This is a unique opportunity for innovative and forward-thinking people to set up their own start-ups—with the dream of coming up with a new Google, Facebook or Apple! After many years of observing and advising on students’ start-ups, I have developed my own formula, which I call SEEDS: Scrutinize, Explore, Evaluate, Digest and Sell. Here is how to go about it…
SCRUTINIZE the need for your innovative project
What is the common factor between Bill Gates, Steve Jobs and Mark Zuckerberg? On the surface the answer is very simple: all of them (and many other successful entrepreneurs) began their iconic projects during their university years and often only with the help of their closest friends. However, we have to dig deep inside their way of thinking, brainstorming and creating to understand the “magic bullet” of their success. Professors and students at business schools around the world have spent thousands of hours to deconstruct the mysteries of their success and to replicate their experience in the new environment.
In my view, the very first step is to scrutinize the environment to assess the needs of your future customers and clients: your classmates and the strata of students around you at your college or university. Indeed, every generation has different needs and only those who are insiders—who are inside this stratum (e.g. millennials among millennials) and are able to scrutinize these needs—can best understand their needs and habits and use this knowledge in building successful business start-ups.
For example, as a part of my classroom exercise, my students – divided into four teams – scrutinized the needs of other students at the university. In the end, after a few weeks of teamwork and in-class and out-of-class discussions, my students-led teams and I came up with several business-worthy ideas. The ideas ranged from a special app for smartphones to inform population about natural disasters in the countryside to the concept of a backpack with a solar panel to charge phones and other gadgets, adapted to the environment and realities of a developing country such as Kazakhstan.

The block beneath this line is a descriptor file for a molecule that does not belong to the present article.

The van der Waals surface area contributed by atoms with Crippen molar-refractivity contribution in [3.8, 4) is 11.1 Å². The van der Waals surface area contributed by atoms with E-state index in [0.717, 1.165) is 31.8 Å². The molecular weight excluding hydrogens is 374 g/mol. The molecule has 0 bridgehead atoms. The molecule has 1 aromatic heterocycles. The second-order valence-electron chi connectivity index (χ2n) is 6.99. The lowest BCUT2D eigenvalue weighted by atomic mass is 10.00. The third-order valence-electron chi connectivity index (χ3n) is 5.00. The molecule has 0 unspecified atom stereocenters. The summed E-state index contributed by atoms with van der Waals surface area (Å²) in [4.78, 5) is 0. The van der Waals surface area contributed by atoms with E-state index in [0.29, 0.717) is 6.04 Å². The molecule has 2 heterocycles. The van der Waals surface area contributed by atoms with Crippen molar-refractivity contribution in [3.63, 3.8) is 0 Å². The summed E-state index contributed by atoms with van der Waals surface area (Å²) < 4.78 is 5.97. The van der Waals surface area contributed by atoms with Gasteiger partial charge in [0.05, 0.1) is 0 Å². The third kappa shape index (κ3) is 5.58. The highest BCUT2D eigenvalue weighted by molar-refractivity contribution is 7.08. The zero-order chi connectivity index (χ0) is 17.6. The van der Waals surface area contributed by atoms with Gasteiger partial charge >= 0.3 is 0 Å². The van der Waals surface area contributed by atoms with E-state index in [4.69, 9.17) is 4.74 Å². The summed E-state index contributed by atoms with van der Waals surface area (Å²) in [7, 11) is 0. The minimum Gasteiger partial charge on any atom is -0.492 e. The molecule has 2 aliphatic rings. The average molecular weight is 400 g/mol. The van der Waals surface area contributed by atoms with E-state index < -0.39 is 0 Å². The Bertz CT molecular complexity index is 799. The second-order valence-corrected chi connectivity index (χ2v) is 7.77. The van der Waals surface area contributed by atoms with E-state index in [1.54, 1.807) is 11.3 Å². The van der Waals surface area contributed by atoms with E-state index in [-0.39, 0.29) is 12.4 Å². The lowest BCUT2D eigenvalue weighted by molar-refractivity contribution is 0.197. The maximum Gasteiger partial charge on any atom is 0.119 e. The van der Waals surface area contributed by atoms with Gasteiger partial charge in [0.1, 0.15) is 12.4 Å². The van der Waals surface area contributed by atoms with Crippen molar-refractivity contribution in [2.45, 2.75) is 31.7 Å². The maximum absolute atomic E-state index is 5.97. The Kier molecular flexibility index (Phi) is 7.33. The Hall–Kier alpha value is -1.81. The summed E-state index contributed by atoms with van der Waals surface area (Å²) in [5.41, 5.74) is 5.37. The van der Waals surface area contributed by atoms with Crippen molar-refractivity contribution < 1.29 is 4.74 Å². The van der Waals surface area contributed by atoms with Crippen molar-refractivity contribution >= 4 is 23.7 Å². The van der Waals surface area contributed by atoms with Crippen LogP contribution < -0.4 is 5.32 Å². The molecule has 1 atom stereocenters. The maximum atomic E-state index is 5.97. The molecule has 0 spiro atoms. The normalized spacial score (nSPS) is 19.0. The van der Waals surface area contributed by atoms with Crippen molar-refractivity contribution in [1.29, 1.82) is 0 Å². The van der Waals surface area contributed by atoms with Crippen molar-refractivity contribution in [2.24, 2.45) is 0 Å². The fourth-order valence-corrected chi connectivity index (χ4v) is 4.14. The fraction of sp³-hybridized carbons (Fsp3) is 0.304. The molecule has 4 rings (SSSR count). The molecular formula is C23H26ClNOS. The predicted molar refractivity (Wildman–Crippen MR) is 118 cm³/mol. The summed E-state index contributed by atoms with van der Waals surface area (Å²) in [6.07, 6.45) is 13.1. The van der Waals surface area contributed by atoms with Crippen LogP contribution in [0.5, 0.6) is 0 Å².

EXPLORE funding opportunities to finalize the ideas
Many years of experience in working with startup projects suggest that the next very important step in converting your idea into a workable start-up is to explore funding opportunities to finalize the ideas into a viable project and—if possible—into a workable prototype.
In the rapidly changing and extremely competitive business environment often it is not enough to just show nice presentation slides and calculations on paper, as it might not work even for the most brilliant and potentially marketable ideas. A workable prototype will greatly increase your chance of success, and therefore it is critically important to explore all existing opportunities for support.
And here the techno-park or business incubator environment might be able to help. During the past two decade, many countries have established business incubators and techno-parks as innovation support institutions with a single mandate: to support innovators and business minded people in various ways to start successful innovation projects and systems or to create industry-science linkages.
For example, most of techno-parks around the world provide space for brainstorming and for writing up business proposals for business projects and regularly organizes various workshops and seminars for students and faculty about various aspects of building start-ups and getting help for most prospective ideas. In fact, of many universities around the world suggest, for example, that the financing of innovative entrepreneurs are built around four major concepts: 1) in-house funds; 2) university-affiliated funds; 4) private alumni funds, and 4) private investment-angels funds.